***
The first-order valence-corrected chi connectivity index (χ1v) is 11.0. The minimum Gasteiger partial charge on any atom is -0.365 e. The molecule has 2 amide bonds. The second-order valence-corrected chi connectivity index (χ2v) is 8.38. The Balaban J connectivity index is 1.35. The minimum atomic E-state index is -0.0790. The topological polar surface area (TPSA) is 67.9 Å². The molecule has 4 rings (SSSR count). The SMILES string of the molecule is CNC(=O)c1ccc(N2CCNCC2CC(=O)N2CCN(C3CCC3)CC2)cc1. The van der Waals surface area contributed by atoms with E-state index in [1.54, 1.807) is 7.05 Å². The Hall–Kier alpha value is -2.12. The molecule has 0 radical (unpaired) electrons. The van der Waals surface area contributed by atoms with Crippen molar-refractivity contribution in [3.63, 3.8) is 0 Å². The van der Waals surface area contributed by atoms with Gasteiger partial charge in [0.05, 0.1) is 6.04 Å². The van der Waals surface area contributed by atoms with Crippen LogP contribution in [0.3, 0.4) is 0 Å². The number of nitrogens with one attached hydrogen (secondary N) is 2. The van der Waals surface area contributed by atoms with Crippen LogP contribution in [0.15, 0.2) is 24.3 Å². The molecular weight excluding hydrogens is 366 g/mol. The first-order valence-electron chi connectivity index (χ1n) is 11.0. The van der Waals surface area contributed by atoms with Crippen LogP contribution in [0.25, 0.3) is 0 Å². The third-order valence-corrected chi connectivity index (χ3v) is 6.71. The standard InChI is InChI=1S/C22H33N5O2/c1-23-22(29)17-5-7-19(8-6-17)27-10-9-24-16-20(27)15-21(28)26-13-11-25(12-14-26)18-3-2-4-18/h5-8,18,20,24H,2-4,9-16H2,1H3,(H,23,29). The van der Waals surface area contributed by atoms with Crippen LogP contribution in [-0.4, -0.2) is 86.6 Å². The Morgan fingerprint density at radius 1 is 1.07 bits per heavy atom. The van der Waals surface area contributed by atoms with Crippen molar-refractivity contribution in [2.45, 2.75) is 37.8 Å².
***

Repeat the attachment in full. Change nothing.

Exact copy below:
The first-order valence-corrected chi connectivity index (χ1v) is 11.0. The minimum Gasteiger partial charge on any atom is -0.365 e. The molecule has 2 amide bonds. The second-order valence-corrected chi connectivity index (χ2v) is 8.38. The Balaban J connectivity index is 1.35. The minimum atomic E-state index is -0.0790. The topological polar surface area (TPSA) is 67.9 Å². The molecule has 4 rings (SSSR count). The SMILES string of the molecule is CNC(=O)c1ccc(N2CCNCC2CC(=O)N2CCN(C3CCC3)CC2)cc1. The van der Waals surface area contributed by atoms with E-state index in [1.54, 1.807) is 7.05 Å². The Hall–Kier alpha value is -2.12. The molecule has 0 radical (unpaired) electrons. The van der Waals surface area contributed by atoms with Crippen molar-refractivity contribution in [3.63, 3.8) is 0 Å². The van der Waals surface area contributed by atoms with Gasteiger partial charge in [0.05, 0.1) is 6.04 Å². The van der Waals surface area contributed by atoms with Crippen LogP contribution in [0.3, 0.4) is 0 Å². The number of nitrogens with one attached hydrogen (secondary N) is 2. The van der Waals surface area contributed by atoms with Crippen LogP contribution in [0.15, 0.2) is 24.3 Å². The molecular weight excluding hydrogens is 366 g/mol. The first-order valence-electron chi connectivity index (χ1n) is 11.0. The van der Waals surface area contributed by atoms with Crippen LogP contribution in [0.25, 0.3) is 0 Å². The third-order valence-corrected chi connectivity index (χ3v) is 6.71. The standard InChI is InChI=1S/C22H33N5O2/c1-23-22(29)17-5-7-19(8-6-17)27-10-9-24-16-20(27)15-21(28)26-13-11-25(12-14-26)18-3-2-4-18/h5-8,18,20,24H,2-4,9-16H2,1H3,(H,23,29). The van der Waals surface area contributed by atoms with Crippen LogP contribution in [-0.4, -0.2) is 86.6 Å². The Morgan fingerprint density at radius 1 is 1.07 bits per heavy atom. The van der Waals surface area contributed by atoms with Crippen molar-refractivity contribution in [2.45, 2.75) is 37.8 Å².